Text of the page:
IRONMAN - a fight against yourself.
That's when a very different duel begins: a duel with himself. 'It's particularly hard when you've taken the lead and your body's getting tired,' says Kienle as he maneuvers the black van safely over a small forest path close to Mühlacker, his South German home. 'It’s that moment, when your body is threatening to give up that your head has to take over', says the two-time winner of the IRONMAN 70.3 World Championship. 'Sometimes you're battling harder against self-doubt and negative thoughts than actual strength.' So how does Kienle blot them out? On the one hand, of course, through a perfect training plan that prepares the reigning IRONMAN European Champion to the demanding races. That's why his training is sometimes with a group, but often alone - like this chill training day in Mühlacker. This way he sharpens not only his physical but also his mental strength, says Kienle, who has now long since parked the V-Class and is already tackling an incline at the start of his marathon training.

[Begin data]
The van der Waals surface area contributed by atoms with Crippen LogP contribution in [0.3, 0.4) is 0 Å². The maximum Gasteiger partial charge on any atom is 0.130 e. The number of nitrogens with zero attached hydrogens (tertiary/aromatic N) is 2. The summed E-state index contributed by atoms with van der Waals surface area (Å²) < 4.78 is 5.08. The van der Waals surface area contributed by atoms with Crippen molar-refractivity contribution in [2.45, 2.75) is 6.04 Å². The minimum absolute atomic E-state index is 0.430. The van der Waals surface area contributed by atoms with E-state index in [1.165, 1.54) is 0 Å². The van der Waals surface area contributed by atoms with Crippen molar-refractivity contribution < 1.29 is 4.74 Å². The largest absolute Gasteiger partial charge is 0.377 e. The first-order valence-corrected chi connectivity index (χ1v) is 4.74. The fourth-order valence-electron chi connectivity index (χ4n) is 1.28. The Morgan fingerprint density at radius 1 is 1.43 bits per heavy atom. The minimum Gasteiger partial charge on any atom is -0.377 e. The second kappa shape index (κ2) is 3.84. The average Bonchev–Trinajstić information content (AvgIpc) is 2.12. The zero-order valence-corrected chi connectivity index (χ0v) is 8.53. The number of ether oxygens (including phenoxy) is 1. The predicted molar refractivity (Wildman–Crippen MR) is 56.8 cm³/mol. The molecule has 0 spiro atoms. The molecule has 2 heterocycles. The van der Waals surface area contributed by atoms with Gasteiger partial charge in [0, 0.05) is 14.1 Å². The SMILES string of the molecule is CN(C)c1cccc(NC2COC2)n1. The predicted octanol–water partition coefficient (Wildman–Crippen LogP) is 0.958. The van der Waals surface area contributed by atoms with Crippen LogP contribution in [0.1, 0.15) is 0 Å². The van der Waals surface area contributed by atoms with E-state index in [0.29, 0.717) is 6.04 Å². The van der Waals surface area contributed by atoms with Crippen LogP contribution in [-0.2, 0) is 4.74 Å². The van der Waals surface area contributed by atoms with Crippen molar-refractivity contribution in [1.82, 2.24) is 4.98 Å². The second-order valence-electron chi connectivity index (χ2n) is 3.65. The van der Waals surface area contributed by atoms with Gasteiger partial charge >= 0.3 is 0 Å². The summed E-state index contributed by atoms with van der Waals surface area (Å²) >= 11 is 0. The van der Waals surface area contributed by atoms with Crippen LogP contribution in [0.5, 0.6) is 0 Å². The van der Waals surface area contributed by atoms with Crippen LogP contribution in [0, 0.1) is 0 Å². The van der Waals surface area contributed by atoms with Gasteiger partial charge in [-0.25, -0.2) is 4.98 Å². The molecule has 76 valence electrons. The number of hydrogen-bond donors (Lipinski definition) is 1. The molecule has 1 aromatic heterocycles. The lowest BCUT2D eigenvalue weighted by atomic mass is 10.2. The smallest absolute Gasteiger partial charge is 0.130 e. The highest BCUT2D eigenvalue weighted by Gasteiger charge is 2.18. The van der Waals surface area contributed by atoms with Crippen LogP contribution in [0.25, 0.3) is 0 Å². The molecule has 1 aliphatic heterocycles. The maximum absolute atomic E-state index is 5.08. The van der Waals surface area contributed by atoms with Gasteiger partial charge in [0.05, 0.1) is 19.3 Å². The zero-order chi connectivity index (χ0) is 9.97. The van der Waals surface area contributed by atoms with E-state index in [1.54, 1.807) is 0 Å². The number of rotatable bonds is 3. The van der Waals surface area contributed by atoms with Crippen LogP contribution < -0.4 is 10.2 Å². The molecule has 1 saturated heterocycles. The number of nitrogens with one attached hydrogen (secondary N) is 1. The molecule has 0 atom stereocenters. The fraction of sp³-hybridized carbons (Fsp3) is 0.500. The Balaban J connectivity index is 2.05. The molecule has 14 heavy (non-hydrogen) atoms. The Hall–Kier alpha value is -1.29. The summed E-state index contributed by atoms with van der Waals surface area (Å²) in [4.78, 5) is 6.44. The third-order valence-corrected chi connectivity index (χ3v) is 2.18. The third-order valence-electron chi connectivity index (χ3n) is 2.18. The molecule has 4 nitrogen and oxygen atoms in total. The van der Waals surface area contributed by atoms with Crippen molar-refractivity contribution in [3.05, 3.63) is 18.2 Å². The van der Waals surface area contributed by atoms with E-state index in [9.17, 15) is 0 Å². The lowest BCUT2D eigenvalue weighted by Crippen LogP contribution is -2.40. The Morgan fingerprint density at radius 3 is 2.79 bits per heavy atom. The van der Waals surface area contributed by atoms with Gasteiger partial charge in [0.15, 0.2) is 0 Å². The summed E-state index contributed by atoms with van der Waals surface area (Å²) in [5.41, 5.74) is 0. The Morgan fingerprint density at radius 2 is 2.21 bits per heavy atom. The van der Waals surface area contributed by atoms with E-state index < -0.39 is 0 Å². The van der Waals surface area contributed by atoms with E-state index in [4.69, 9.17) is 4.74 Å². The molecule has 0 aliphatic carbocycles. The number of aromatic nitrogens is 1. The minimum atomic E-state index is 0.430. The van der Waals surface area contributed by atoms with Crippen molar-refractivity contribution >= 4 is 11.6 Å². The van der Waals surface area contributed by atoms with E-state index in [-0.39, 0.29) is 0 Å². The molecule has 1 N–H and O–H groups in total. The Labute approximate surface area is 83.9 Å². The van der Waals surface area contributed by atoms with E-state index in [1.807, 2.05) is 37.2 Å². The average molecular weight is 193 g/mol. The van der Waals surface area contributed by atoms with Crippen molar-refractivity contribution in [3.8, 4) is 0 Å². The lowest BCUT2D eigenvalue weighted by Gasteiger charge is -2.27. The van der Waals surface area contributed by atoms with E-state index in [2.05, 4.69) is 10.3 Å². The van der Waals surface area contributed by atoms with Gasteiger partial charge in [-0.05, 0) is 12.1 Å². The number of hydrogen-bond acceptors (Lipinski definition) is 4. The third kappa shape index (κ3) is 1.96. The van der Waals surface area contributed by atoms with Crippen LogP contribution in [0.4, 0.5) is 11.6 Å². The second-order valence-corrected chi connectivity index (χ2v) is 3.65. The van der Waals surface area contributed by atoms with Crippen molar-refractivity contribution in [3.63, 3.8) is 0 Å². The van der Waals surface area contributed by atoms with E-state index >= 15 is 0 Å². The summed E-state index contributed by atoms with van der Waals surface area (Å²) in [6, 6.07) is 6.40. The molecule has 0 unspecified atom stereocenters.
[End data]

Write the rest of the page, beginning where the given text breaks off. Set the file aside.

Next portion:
Kienle lives for those key moments in life.
During a competition, Kienle often uses a little trick to help him out in difficult situations: Over the years, this cycling specialist - who secured a world-best time for the 180 km bike section - has realized something that gives him mental strength when he's going through a low in a competition. 'If you're competing at this level and you reach a low during the race,' says Kienle.
'Then I take comfort in the thought that my competitors are very likely not feeling much better.' This thought alone gives Kienle the strength and hope he needs in these key situations. For him, the moments approaching giving-up are crucial. 'They don't just determine a race but also define who you are in life.'
The greatest victory: overcoming his personal limitations.